Ear wiggles are among the cutest things bottle-baby kittens do as they latch onto a bottle. So, please enjoy these videos from Washington, D.C. -area rescuer and her ear-wiggling foster cuties, Drea and Diddy. Seeing foster babies latch to the bottle is a rewarding feeling in and of itself, and then come the ear wiggles. It shows they have a healthy appetite and may not need syringe feeding so it’s a welcome wiggle indeed.
“Introducing Drea and Diddy. Drea appears first. She’s the smaller of the two. Both babies are doing good so far!” says rescuer Abby Meltzer.
Images and media via Instagram/catsandfrittatas
Here are Drea and Diddy when they first arrived; the cuteness is beyond belief. Later, the foster mom learned they were sisters. Little Diddy looks so vulnerable and scared, but she had no more worries with this foster mom caring for her.
And, here is her sister Drea ready to take on the world.
Ear Wiggles and Potato Bellies
Ear wiggles are one of the perks of fostering bottle babies. But it’s a big commitment, with round-the-clock feedings for 4 and sometimes up to 8 weeks of age. However, it is worth seeing them content and happy as they grow and live full lives.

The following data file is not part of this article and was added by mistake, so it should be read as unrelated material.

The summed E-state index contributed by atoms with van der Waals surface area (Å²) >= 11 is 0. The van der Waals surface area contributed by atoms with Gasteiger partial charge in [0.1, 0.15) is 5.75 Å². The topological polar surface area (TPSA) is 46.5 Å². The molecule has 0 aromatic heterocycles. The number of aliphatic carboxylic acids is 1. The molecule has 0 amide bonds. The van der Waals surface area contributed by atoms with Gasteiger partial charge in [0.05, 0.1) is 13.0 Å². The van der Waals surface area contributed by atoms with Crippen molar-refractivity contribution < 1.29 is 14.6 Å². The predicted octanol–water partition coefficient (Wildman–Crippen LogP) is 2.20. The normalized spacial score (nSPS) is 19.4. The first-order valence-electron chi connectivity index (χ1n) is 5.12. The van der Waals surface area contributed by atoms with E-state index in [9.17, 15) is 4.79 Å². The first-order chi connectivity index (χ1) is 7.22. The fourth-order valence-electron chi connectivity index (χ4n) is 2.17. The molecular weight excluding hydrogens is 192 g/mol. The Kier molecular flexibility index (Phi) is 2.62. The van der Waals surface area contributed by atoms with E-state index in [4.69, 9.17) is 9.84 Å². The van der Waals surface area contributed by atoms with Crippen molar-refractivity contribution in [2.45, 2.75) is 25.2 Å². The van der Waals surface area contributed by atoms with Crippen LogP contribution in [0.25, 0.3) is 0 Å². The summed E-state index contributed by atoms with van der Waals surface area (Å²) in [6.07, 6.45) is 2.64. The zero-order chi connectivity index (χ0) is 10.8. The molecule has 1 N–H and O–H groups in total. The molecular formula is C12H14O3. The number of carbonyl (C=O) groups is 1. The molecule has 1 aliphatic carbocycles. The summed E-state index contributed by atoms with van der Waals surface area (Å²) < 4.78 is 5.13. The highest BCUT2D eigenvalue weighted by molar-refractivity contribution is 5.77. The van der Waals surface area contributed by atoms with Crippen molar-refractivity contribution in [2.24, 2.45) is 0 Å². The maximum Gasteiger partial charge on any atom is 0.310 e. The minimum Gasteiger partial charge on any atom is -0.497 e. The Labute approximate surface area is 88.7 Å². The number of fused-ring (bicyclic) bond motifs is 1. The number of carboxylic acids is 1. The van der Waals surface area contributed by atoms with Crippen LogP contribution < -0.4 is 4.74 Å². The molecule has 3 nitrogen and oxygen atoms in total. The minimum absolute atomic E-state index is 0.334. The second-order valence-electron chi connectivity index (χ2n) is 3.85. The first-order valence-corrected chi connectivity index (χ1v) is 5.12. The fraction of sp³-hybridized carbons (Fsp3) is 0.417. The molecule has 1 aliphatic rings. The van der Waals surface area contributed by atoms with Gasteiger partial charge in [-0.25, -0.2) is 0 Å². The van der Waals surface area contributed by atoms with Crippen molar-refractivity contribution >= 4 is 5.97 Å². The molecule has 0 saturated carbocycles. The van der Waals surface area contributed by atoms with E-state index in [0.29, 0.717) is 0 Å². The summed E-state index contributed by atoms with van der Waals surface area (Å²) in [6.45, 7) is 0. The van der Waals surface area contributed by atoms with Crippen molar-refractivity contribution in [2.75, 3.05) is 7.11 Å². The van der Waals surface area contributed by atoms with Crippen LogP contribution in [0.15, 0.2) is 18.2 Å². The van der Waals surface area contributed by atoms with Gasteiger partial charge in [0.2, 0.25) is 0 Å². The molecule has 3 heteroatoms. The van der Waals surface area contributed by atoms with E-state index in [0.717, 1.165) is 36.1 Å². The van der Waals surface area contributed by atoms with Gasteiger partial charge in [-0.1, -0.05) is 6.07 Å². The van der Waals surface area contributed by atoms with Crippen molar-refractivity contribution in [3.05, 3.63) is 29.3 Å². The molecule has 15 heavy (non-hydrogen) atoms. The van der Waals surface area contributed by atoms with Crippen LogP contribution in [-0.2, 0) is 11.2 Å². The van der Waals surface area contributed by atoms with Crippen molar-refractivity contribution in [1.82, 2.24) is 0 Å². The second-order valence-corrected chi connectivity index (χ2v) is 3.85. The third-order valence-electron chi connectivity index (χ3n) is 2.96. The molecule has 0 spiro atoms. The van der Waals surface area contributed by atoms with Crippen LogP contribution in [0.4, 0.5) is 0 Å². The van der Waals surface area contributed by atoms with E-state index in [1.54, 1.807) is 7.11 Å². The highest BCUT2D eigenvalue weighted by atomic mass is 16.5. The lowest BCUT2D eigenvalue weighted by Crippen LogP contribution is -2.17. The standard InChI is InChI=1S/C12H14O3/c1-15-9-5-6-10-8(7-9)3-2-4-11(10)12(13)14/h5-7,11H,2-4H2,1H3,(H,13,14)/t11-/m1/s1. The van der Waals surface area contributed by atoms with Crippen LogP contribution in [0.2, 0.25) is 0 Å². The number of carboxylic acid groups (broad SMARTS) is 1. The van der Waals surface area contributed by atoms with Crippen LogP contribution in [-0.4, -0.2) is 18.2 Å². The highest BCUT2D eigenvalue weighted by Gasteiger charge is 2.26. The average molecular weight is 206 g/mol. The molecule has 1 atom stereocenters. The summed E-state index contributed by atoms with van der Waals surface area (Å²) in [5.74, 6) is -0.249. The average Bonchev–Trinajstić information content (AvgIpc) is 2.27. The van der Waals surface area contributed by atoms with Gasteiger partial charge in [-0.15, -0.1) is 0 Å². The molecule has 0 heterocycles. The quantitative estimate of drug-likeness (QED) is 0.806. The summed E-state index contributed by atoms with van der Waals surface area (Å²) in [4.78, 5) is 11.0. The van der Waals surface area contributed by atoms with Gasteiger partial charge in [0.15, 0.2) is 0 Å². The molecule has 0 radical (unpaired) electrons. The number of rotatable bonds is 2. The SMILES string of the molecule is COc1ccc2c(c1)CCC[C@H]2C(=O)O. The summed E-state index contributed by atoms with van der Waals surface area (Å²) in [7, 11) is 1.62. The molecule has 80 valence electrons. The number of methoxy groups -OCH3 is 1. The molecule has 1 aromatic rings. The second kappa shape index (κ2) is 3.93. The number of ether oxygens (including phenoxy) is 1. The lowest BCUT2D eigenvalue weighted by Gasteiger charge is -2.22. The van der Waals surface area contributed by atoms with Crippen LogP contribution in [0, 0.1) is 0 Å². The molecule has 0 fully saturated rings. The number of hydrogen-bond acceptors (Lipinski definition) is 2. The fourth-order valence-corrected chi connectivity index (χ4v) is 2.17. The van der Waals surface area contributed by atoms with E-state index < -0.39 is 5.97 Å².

In this foster home, ear wiggles, biscuit-making, tiny mews, bunny kicks, and plump and soft potato bellies are abundant. So are visits from the eyeball fairy.
Here is Drea a few days later, and the ear wiggles are on point.
Meanwhile, Brother Diddy wiggles too but won’t get going unless the bottle and kitten formula is the precise temperature he likes.
“Diddy the [Diva] loves her milk but it must be at a very precise temperature otherwise she sends it back to the kitchen.”
Here’s a healthy growing wee one named Badar demonstrating the healthy potato belly stage. It’s so cute it doesn’t seem real but it is!
“Badar is quite the potato 🥔 these days,” shared Meltzer.
You can follow and support foster mom Abby Meltzer and her adorable furbabies on Instagram.
Why Do Kittens Wiggle Their Ears?
Aside from being ridiculously cute, ear wiggling is a sign that kittens are feeding well, using their tiny noggin muscles. There are 32 muscles in a cat’s ears, and they will twitch when a developing kitten swallows kitten formula or nurses.
In comparison, we have three muscles in our ears, but weak vestigial muscles from our ancient ancestors still try to twitch, and it might be possible to train these muscles. Only a few people can wiggle their ears like a kitten, but it doesn’t provide the soothing Kitten ASMR that only bottle babies can.
Thanks to their mom’s love and care, Drea and Diddy grew up healthy and strong. As cute as they are, they found a home together shortly after this picture. Best of luck, little ones, and thanks to Abby for sharing all the ear wiggles.
“Two peas, two sisters, Drea and Diddy”